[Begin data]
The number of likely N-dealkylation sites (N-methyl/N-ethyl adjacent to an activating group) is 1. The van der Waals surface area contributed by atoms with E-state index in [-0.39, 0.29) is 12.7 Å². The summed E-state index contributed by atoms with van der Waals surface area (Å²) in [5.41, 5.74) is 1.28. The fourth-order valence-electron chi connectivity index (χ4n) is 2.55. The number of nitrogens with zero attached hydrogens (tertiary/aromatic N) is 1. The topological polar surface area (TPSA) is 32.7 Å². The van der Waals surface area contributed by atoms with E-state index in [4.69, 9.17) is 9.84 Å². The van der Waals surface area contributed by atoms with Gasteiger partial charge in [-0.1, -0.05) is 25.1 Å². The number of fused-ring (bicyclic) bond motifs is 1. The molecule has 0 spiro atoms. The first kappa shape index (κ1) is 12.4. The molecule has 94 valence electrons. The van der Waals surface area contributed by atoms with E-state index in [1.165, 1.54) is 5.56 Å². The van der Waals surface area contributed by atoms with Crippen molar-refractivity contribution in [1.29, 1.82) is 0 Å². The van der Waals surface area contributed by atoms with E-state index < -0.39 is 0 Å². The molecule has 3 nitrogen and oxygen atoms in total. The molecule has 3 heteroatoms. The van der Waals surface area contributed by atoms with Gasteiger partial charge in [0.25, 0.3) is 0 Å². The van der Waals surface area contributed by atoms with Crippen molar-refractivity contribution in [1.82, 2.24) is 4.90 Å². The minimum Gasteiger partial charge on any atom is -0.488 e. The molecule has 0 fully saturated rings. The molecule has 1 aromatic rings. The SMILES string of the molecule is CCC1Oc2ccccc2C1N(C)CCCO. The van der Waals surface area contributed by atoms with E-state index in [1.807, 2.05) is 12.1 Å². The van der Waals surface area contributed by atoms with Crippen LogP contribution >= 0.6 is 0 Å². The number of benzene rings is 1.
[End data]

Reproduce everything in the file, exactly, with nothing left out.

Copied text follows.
The number of likely N-dealkylation sites (N-methyl/N-ethyl adjacent to an activating group) is 1. The van der Waals surface area contributed by atoms with E-state index in [-0.39, 0.29) is 12.7 Å². The summed E-state index contributed by atoms with van der Waals surface area (Å²) in [5.41, 5.74) is 1.28. The fourth-order valence-electron chi connectivity index (χ4n) is 2.55. The number of nitrogens with zero attached hydrogens (tertiary/aromatic N) is 1. The topological polar surface area (TPSA) is 32.7 Å². The van der Waals surface area contributed by atoms with E-state index in [4.69, 9.17) is 9.84 Å². The van der Waals surface area contributed by atoms with Gasteiger partial charge in [-0.1, -0.05) is 25.1 Å². The number of fused-ring (bicyclic) bond motifs is 1. The molecule has 0 spiro atoms. The first kappa shape index (κ1) is 12.4. The molecule has 94 valence electrons. The van der Waals surface area contributed by atoms with E-state index in [1.165, 1.54) is 5.56 Å². The van der Waals surface area contributed by atoms with Crippen molar-refractivity contribution in [1.29, 1.82) is 0 Å². The van der Waals surface area contributed by atoms with E-state index < -0.39 is 0 Å². The molecule has 3 nitrogen and oxygen atoms in total. The molecule has 3 heteroatoms. The van der Waals surface area contributed by atoms with Gasteiger partial charge in [0.25, 0.3) is 0 Å². The van der Waals surface area contributed by atoms with Crippen molar-refractivity contribution in [1.82, 2.24) is 4.90 Å². The minimum Gasteiger partial charge on any atom is -0.488 e. The molecule has 0 fully saturated rings. The molecule has 1 aromatic rings. The SMILES string of the molecule is CCC1Oc2ccccc2C1N(C)CCCO. The van der Waals surface area contributed by atoms with E-state index in [1.807, 2.05) is 12.1 Å². The van der Waals surface area contributed by atoms with Crippen LogP contribution >= 0.6 is 0 Å². The number of benzene rings is 1.